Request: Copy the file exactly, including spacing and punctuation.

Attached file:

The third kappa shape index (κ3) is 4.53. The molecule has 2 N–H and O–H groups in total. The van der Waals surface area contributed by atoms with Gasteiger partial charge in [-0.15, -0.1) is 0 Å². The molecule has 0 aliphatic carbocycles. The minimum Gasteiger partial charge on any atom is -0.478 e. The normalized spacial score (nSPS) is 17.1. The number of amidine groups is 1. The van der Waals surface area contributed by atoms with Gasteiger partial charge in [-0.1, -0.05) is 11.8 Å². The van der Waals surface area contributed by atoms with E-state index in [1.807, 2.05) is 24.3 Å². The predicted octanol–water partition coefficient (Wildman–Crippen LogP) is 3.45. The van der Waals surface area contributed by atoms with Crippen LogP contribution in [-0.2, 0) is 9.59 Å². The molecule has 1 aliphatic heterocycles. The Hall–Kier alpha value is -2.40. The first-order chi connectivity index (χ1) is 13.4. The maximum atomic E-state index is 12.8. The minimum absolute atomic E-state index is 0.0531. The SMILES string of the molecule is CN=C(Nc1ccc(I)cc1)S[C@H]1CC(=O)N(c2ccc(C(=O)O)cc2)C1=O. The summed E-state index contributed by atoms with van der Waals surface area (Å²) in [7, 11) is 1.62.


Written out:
The third kappa shape index (κ3) is 4.53. The molecule has 2 N–H and O–H groups in total. The van der Waals surface area contributed by atoms with Gasteiger partial charge in [-0.15, -0.1) is 0 Å². The molecule has 0 aliphatic carbocycles. The minimum Gasteiger partial charge on any atom is -0.478 e. The normalized spacial score (nSPS) is 17.1. The number of amidine groups is 1. The van der Waals surface area contributed by atoms with Gasteiger partial charge in [-0.1, -0.05) is 11.8 Å². The van der Waals surface area contributed by atoms with E-state index in [1.807, 2.05) is 24.3 Å². The predicted octanol–water partition coefficient (Wildman–Crippen LogP) is 3.45. The van der Waals surface area contributed by atoms with Crippen LogP contribution in [-0.2, 0) is 9.59 Å². The molecule has 1 aliphatic heterocycles. The Hall–Kier alpha value is -2.40. The first-order chi connectivity index (χ1) is 13.4. The maximum atomic E-state index is 12.8. The minimum absolute atomic E-state index is 0.0531. The SMILES string of the molecule is CN=C(Nc1ccc(I)cc1)S[C@H]1CC(=O)N(c2ccc(C(=O)O)cc2)C1=O. The summed E-state index contributed by atoms with van der Waals surface area (Å²) in [7, 11) is 1.62.